Actually, Vanguard's platform charge is 0.15%, capped at £375/year. And so far, no direct SIPP offering (it's perpetually 'coming soon', apparently).
Your assumptions are correct in both cases.
Valuethinker
Posts: 41129
Joined: Fri May 11, 2007 11:07 am

Re: Portfolio assessment [UK]

Post by Valuethinker »

TedSwippet wrote: Mon Aug 19, 2019 11:30 am
Valuethinker wrote: Mon Aug 19, 2019 11:19 amThat leaves your SIPP. I don't know who offers the cheapest SIPP these days. The funds available to you are awful - you need a better provider.
Reading between the lines, it seems that the topic author put the funds they actually hold under 'Funds available in ...'. At least, that's the way I read this, based on the fact that each is prefixed with a percentage which totals 100% when read top-to-bottom. (This site's new posting template does not work well for non-US investors.)

The current provider seems to be Hargreaves Lansdown, based on upthread comments.
Valuethinker wrote: Mon Aug 19, 2019 11:19 amTheir {Vanguard's} 0.1% p.a. charge in addition to the funds you hold is capped at £350 a year.
Actually, Vanguard's platform charge is 0.15%, capped at £375/year. And so far, no direct SIPP offering (it's perpetually 'coming soon', apparently).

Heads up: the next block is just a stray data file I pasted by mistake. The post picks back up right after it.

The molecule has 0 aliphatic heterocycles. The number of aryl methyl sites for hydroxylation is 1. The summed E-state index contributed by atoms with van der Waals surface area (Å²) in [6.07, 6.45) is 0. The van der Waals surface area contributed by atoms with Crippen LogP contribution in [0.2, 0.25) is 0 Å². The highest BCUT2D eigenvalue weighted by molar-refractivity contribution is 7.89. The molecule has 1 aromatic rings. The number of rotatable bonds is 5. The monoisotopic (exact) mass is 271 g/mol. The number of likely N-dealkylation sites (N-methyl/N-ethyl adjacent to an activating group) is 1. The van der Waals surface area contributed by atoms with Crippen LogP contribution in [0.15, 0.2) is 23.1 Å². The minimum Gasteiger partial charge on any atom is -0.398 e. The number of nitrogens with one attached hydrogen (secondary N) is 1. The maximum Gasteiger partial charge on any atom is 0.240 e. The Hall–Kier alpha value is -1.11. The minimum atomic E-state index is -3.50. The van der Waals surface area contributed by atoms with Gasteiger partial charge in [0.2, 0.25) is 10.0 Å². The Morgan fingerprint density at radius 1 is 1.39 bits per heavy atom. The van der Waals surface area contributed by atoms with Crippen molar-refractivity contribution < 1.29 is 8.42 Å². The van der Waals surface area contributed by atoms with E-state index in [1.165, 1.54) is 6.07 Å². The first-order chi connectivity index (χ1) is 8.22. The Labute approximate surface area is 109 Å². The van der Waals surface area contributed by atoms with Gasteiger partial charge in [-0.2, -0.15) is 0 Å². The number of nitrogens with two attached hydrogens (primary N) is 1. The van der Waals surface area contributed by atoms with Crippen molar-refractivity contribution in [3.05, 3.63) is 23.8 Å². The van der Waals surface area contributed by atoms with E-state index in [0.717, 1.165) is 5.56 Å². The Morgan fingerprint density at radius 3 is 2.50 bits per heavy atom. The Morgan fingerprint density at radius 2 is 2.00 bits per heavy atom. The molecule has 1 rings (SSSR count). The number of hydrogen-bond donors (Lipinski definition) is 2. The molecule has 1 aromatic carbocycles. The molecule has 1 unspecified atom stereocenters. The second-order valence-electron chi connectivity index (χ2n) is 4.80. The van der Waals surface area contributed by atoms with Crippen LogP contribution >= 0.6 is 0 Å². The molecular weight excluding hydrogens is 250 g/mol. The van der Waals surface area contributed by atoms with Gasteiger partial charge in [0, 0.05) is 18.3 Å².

Shows you how much attention I pay ;-).

I think reducing costs can become obsessive - not seeing the forest for the trees.

The mess than fund charging is now in the UK, with each platform seeming to have different rules, makes me scream for transparency. Reverse depolarisation has been nothing but a customer nightmare.

Vanguard is transparent. I know where I stand -- the total charges I am paying. Unfortunately they do not accept non-VG holdings, as I have share holdings in a taxable form that cannot be sold without triggering big capital gains.

Also the ishares world value ETF takes bets on countries, whereas the Vanguard value fund seems to stick pretty close to country weightings in the index- thus is overweight USA.

There is an ishares Emerging Market Value ETF (EMVL) but I cannot make the Barclays platform produce it to buy.
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becky47
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Joined: Sun Aug 18, 2019 12:04 pm

Re: Portfolio assessment [UK]

Post by becky47 »

What's weird is that, despite costs being a clear differentiator, there are some people who are Vanguard fans (proponents), some Fidelity, some HL, some iWeb, some Degiro etc...
Valuethinker
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Joined: Fri May 11, 2007 11:07 am

Re: Portfolio assessment [UK]

Post by Valuethinker »

becky47 wrote: Tue Aug 20, 2019 5:11 am What's weird is that, despite costs being a clear differentiator, there are some people who are Vanguard fans (proponents), some Fidelity, some HL, some iWeb, some Degiro etc...